The who and the how of the neoliberal revolution
September 5, 2019 12:12 PM   Subscribe

What are the best current articles out there describing the underlying strategies, organizational and networking efforts, and related movement-building practices that went into effecting the neoliberal revolution?

I'm designing a seminar this coming semester to a group of bright young undergrads on activism, organizing, and social change.

While nearly all of the case studies I've selected so far are focused on broadly progressive and radical left examples, I decided kind of last-minute to dedicate a unit toward the end of class looking at how what we now call the neoliberal revolution was envisioned and enacted.

Arguably, the achievement of neoliberal hegemony was won at least in part as a result of some pretty clearly outlined strategies and accompanying understandings of power, political economy, and social struggle, combined with coordinated efforts informed by these assumptions. I am curious about these strategies, efforts, and the people who led them (e.g. key figures spanning the Mont Pelerin Society, certain business groups, influential politicians and political operatives).

Although I do have a lot of books in my office outlining aspects of these histories in gory detail, I was wondering if folks had any favourite / well-written article-length pieces that synthesize these histories and which might be compelling to assign to my students?

posted by eagle-bear to Law & Government (8 answers total) 7 users marked this as a favorite

Response by poster: Ha, thanks -- yeah that's precisely the one I've got sitting on my desk now and which prompted my question. While certainly authoritative, it is a bit ponderous and, like a lot of history books in its genre, it's rather dense on details and less forthcoming on synthesizing lessons.

Naomi Klein's chapters from The Shock Doctrine are tempting and written in accessible popular prose. But it's getting a bit old now (2007) and it might be too much of a pendulum swing in the other direction stylistically, particularly if I'm hoping to challenge my students intellectually.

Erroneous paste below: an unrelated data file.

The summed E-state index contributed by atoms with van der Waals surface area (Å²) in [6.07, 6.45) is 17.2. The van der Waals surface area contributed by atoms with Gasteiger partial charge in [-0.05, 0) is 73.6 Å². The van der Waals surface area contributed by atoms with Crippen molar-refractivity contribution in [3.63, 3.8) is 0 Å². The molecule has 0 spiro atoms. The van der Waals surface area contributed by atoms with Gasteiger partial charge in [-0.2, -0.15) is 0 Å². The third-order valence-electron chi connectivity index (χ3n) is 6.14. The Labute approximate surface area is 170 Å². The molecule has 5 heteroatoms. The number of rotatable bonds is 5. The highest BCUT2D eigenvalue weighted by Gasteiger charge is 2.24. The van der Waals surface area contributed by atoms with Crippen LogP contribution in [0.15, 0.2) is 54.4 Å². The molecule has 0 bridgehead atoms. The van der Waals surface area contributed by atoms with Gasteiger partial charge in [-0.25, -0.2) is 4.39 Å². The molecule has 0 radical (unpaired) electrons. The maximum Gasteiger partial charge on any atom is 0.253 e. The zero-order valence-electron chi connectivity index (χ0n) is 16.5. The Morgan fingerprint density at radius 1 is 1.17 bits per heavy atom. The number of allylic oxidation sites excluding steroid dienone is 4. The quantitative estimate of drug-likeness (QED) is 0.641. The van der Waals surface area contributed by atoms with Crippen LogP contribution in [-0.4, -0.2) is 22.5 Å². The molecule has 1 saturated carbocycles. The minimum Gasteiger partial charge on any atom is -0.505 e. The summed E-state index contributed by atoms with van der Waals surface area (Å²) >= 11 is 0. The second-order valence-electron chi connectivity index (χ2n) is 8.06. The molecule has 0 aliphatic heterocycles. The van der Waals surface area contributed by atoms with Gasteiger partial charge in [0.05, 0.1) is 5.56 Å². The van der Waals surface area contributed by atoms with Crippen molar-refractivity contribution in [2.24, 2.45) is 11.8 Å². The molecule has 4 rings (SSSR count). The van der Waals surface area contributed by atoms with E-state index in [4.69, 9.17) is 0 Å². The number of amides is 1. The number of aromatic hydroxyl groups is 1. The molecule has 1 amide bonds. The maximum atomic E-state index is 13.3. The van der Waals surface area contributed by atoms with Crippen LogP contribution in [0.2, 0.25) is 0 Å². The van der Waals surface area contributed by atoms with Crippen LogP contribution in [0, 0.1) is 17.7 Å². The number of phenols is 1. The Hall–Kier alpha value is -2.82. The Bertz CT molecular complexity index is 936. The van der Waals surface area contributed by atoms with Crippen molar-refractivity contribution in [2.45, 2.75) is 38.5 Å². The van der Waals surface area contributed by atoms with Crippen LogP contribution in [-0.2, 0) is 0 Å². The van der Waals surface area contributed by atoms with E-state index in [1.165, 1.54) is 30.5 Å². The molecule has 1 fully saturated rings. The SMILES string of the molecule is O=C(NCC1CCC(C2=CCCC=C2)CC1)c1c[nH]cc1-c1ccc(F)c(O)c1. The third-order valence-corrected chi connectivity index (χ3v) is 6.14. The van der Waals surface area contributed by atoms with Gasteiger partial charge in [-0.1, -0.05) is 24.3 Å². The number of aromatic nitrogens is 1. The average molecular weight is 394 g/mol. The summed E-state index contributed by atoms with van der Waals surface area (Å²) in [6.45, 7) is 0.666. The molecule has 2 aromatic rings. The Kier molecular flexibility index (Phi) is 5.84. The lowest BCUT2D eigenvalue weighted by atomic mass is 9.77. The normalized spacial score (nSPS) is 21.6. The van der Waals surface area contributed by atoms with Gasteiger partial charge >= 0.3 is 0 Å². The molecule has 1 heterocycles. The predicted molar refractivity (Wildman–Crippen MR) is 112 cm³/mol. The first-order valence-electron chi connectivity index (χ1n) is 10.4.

posted by eagle-bear at 1:41 PM on September 5, 2019

This episode of the Dig is one of my favorite recent media on the subject.
posted by ropeladder at 1:42 PM on September 5, 2019 [2 favorites]

Neoliberalism: The Idea that Changed the World is long-ish but it is a pretty good overview of how neoliberal economic theory was slowly transformed from corporate-friendly propaganda into an "objective" hard science
posted by joechip at 5:10 PM on September 5, 2019 [1 favorite]

Currently listening to Jacob Hacker's American Amnesia which chronicles the decline of the consensus around what he calls the "mixed economy" (government + business) to anti-government orthodoxy that pervades the elite class today.

Note this is not an impartial account; he explicitly argues that this view is not ineffective but (as the title implies) factually wrong about the roots of American success.
posted by mark k at 11:09 PM on September 5, 2019

Best answer: The Road from Mont Pelerin: The Making of the Neoliberal Thought Collective edited by Philip Mirowski & Dieter Plehwe

The last article--Defining Neoliberalism by Mirowski--is what first came to mind when you asked for a more synthetic look at neoliberalism presented in a compelling way.
posted by davedave at 5:46 AM on September 6, 2019 [1 favorite]

Lisa Duggan's Twilight of Equality
posted by Morpeth at 10:40 AM on September 6, 2019

Response by poster: Thanks all. I was also considering assigning the historical context chapter from Philip Mirowski's book, Never Let a Serious Crisis Go to Waste. However, davedave's suggestion includes a hilariously detailed dissection of how the Wikipedia entry for "neoliberalism" was composed, which is very meta for students who are usually prohibited from citing Wikipedia. I kind of love it.
posted by eagle-bear at 9:11 PM on September 6, 2019

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